Policy for an imaginary school: a call to break the spell
The initial motivation for my doctoral thesis emerged from my involvement in a programme for the implementation of Assessment for Learning (AfL) with Chilean teachers in partnership with the Ministry of Education. The results of this experience resembled those of international policy and research around the topic: AfL was highly valued by participants but it was also highly difficult to implement in practice. The reason was that a myriad of pre-conditions needed to be in place before this innovative approach could be owned and enacted by teachers and schools. When these conditions are examined, one arrives to the conclusion that many policies are developed thinking of an imaginary construction of the field of education. Policymakers and practitioners seem to have different schools in their minds.
We need to remove the veil and start thinking how policy for a ‘real’, multi-voiced, divergent, messy, complex and, above all, human context would look like
The intention here, nonetheless, is not to criticise AfL but rather to pose questions such as: Why is it so difficult to enact? Where the responsibilities for its lack of dissemination should be placed? How can we develop policy for the ‘real’ education field with all its complexities? My doctoral thesis tackled some of these issues by studying assessment reform processes in Chile from a polysytemic, historical and ideological perspective (Flórez 2014 and 2015). This broader scope illuminated three aspects that would be worth considering when assessment (and other) policies are developed:
Taking all actors and systems into account: a complex understanding of policy needs to go beyond holding schools and teachers accountable for the ‘success’ or ‘failure’ of an implementation process. In all the periods I studied there were nine different systems relevant to the development of policy around assessment: political parties, institutions of education governance, schools, the economic sector, foreign models or education systems, families, public opinion, teacher education and the academy. Only as an example, part of the ‘failure’ to implement AfL in Chile was due to budget decisions in the Congress, which privileged policies related to standard setting above those connected to AfL. Political actors as well as the Ministry with its internal differences and simultaneous policy messages, therefore, share considerable responsibility in the outcome of this policy process. However, these types of actors are seldom included when the outcomes of education policy are analysed.
Looking at the past and learning from it: by abandoning the here-and-now myopia of current education policy and thinking of it in connection to policies in the past, we gain a different understanding of the reasons why AfL becomes so difficult to enact in practice. From my documentary analysis as well as from my interviews with experienced teachers, it became apparent that assessment paradigms were not historically successive but rather that they overlapped and co-existed chaotically intertwined in policy messages and practice, a landscape that has not changed in the present. In this context, AfL becomes an innovative repertoire that has to struggle with a very strong tradition of predominant views on assessment, which offer considerable resistance to change. Unless those previous beliefs are deconstructed, AfL bears little hope for realisation.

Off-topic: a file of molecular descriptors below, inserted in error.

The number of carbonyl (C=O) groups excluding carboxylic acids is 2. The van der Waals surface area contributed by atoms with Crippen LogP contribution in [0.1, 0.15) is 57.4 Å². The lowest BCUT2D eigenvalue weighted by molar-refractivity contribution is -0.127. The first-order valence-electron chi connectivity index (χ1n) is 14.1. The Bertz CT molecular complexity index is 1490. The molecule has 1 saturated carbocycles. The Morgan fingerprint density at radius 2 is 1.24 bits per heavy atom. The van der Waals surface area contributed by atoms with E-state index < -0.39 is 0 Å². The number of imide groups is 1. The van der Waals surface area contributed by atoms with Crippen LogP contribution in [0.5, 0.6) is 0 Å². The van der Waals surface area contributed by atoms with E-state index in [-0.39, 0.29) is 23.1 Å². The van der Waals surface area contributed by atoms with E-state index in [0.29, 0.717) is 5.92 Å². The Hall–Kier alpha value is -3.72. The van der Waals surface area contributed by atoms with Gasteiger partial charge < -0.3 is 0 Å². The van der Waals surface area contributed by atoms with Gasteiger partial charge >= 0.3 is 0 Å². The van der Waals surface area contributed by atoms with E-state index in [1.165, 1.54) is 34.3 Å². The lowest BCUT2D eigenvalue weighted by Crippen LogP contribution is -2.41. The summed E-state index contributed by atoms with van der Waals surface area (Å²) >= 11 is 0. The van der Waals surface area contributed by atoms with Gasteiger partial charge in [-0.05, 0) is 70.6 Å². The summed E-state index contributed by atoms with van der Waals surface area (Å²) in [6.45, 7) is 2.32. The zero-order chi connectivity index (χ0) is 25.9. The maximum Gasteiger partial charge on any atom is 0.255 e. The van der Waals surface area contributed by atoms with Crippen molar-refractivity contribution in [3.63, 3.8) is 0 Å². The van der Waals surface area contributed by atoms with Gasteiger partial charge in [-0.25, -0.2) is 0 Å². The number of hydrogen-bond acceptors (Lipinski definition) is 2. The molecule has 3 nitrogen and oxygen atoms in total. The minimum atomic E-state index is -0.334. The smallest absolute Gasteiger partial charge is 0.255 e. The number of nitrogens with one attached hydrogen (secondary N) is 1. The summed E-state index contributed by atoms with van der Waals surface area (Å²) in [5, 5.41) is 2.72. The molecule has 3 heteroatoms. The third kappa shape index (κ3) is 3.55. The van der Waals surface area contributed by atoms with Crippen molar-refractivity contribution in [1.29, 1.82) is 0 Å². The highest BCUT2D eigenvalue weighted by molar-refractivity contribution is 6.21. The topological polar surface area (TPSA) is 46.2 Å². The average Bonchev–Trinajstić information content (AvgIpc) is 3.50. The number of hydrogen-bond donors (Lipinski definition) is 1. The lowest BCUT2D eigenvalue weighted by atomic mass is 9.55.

Understanding policy as an ideologically contested space: views on assessment are not neutral. They are embedded in views about education and society, in relation to which they have a specific function. In historical perspective, assessment policies have been predominantly focused on functions of certification, selection and distribution in a pre-defined social order, as well as on more basic-skills, mechanistic, memory-based and simplistic approaches to learning. Although in different shapes, high-stakes assessment has been in place in Chile since the 19th Century. Like in the present, no matter how many curriculum and pedagogical innovations were introduced in the system (AfL among them), actors followed the direction of high-stakes assessment due to its consequences. Each time an attempt was made to change these predominant trends through legislation, the issue reached the political level and change was eventually hindered. This scenario portrays the field of assessment as an arena where a broader struggle between ideas of society and education occurs, with assessment being a crucial power device in defining who is to be the victor.
By persisting in an imaginary representation of schools we can only generate a narrow and fictitious field of education. We need to remove the veil and start thinking how policy for a ‘real’, multi-voiced, divergent, messy, complex and, above all, human context would look like. Taking history, ideology as well as a broader and more dynamic view about the actors and systems involved in policy offers a good starting point.
Flórez Petour, M.T. (2014). Assessment reform in Chile: a contested discursive space. Thesis submitted for the degree of Doctor of Philosophy in Education, University of Oxford, England.
Flórez Petour, M.T. (2015). Systems, ideologies and history: a three-dimensional absence in the study of assessment reform processes. Assessment in Education: Principles, Policy & Practice, 22(1), 3-26.